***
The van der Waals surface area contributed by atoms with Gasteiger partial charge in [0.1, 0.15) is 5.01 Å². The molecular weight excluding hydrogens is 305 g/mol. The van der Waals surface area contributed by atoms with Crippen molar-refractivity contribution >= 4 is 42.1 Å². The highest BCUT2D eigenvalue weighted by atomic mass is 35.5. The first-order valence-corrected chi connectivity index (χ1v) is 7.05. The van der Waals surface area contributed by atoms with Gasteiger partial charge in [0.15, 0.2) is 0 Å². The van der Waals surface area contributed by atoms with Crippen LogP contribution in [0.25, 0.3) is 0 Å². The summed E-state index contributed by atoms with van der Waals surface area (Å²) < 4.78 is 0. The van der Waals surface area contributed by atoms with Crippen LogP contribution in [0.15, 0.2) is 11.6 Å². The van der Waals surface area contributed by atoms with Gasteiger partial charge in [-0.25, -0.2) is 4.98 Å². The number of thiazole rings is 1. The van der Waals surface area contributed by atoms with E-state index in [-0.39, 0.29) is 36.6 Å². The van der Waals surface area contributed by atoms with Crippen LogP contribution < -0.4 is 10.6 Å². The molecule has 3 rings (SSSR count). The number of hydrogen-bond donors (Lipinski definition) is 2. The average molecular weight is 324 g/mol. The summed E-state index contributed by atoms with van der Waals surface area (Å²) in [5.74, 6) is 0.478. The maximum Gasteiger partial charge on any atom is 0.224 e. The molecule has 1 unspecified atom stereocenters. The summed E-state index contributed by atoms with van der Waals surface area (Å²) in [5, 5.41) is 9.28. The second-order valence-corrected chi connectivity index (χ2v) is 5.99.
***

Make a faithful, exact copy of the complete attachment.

The van der Waals surface area contributed by atoms with Gasteiger partial charge in [0.1, 0.15) is 5.01 Å². The molecular weight excluding hydrogens is 305 g/mol. The van der Waals surface area contributed by atoms with Crippen molar-refractivity contribution >= 4 is 42.1 Å². The highest BCUT2D eigenvalue weighted by atomic mass is 35.5. The first-order valence-corrected chi connectivity index (χ1v) is 7.05. The van der Waals surface area contributed by atoms with Gasteiger partial charge in [0.15, 0.2) is 0 Å². The van der Waals surface area contributed by atoms with Crippen LogP contribution in [0.25, 0.3) is 0 Å². The summed E-state index contributed by atoms with van der Waals surface area (Å²) < 4.78 is 0. The van der Waals surface area contributed by atoms with Crippen LogP contribution in [0.15, 0.2) is 11.6 Å². The van der Waals surface area contributed by atoms with Gasteiger partial charge in [-0.25, -0.2) is 4.98 Å². The number of thiazole rings is 1. The van der Waals surface area contributed by atoms with E-state index in [-0.39, 0.29) is 36.6 Å². The van der Waals surface area contributed by atoms with Crippen LogP contribution < -0.4 is 10.6 Å². The molecule has 3 rings (SSSR count). The number of hydrogen-bond donors (Lipinski definition) is 2. The average molecular weight is 324 g/mol. The summed E-state index contributed by atoms with van der Waals surface area (Å²) in [5.74, 6) is 0.478. The maximum Gasteiger partial charge on any atom is 0.224 e. The molecule has 1 unspecified atom stereocenters. The summed E-state index contributed by atoms with van der Waals surface area (Å²) in [5, 5.41) is 9.28. The second-order valence-corrected chi connectivity index (χ2v) is 5.99.